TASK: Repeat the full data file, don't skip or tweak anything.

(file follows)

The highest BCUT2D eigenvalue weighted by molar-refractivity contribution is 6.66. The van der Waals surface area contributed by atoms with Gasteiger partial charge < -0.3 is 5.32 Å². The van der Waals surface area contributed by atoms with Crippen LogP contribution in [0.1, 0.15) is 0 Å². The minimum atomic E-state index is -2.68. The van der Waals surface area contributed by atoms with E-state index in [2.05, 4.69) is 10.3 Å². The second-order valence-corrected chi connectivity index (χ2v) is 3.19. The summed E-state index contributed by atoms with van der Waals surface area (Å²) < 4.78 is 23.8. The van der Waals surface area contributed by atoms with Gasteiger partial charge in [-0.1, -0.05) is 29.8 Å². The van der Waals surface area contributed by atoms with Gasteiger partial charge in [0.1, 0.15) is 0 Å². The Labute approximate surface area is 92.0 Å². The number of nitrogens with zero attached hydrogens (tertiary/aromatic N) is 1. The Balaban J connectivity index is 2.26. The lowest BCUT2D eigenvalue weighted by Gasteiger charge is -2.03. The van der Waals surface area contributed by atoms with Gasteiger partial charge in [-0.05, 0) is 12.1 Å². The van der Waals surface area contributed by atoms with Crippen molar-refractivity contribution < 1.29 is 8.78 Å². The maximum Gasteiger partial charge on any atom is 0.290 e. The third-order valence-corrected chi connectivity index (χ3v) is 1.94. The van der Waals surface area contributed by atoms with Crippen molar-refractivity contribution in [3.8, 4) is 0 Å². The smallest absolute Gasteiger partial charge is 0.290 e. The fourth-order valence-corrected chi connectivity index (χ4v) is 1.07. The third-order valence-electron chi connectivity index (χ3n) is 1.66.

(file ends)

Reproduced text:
The highest BCUT2D eigenvalue weighted by molar-refractivity contribution is 6.66. The van der Waals surface area contributed by atoms with Gasteiger partial charge < -0.3 is 5.32 Å². The van der Waals surface area contributed by atoms with Crippen LogP contribution in [0.1, 0.15) is 0 Å². The minimum atomic E-state index is -2.68. The van der Waals surface area contributed by atoms with E-state index in [2.05, 4.69) is 10.3 Å². The second-order valence-corrected chi connectivity index (χ2v) is 3.19. The summed E-state index contributed by atoms with van der Waals surface area (Å²) < 4.78 is 23.8. The van der Waals surface area contributed by atoms with Gasteiger partial charge in [-0.1, -0.05) is 29.8 Å². The van der Waals surface area contributed by atoms with Gasteiger partial charge in [0.1, 0.15) is 0 Å². The Labute approximate surface area is 92.0 Å². The number of nitrogens with zero attached hydrogens (tertiary/aromatic N) is 1. The Balaban J connectivity index is 2.26. The lowest BCUT2D eigenvalue weighted by Gasteiger charge is -2.03. The van der Waals surface area contributed by atoms with Gasteiger partial charge in [-0.05, 0) is 12.1 Å². The van der Waals surface area contributed by atoms with Crippen molar-refractivity contribution < 1.29 is 8.78 Å². The maximum Gasteiger partial charge on any atom is 0.290 e. The third-order valence-corrected chi connectivity index (χ3v) is 1.94. The van der Waals surface area contributed by atoms with Crippen molar-refractivity contribution in [3.8, 4) is 0 Å². The smallest absolute Gasteiger partial charge is 0.290 e. The fourth-order valence-corrected chi connectivity index (χ4v) is 1.07. The third-order valence-electron chi connectivity index (χ3n) is 1.66.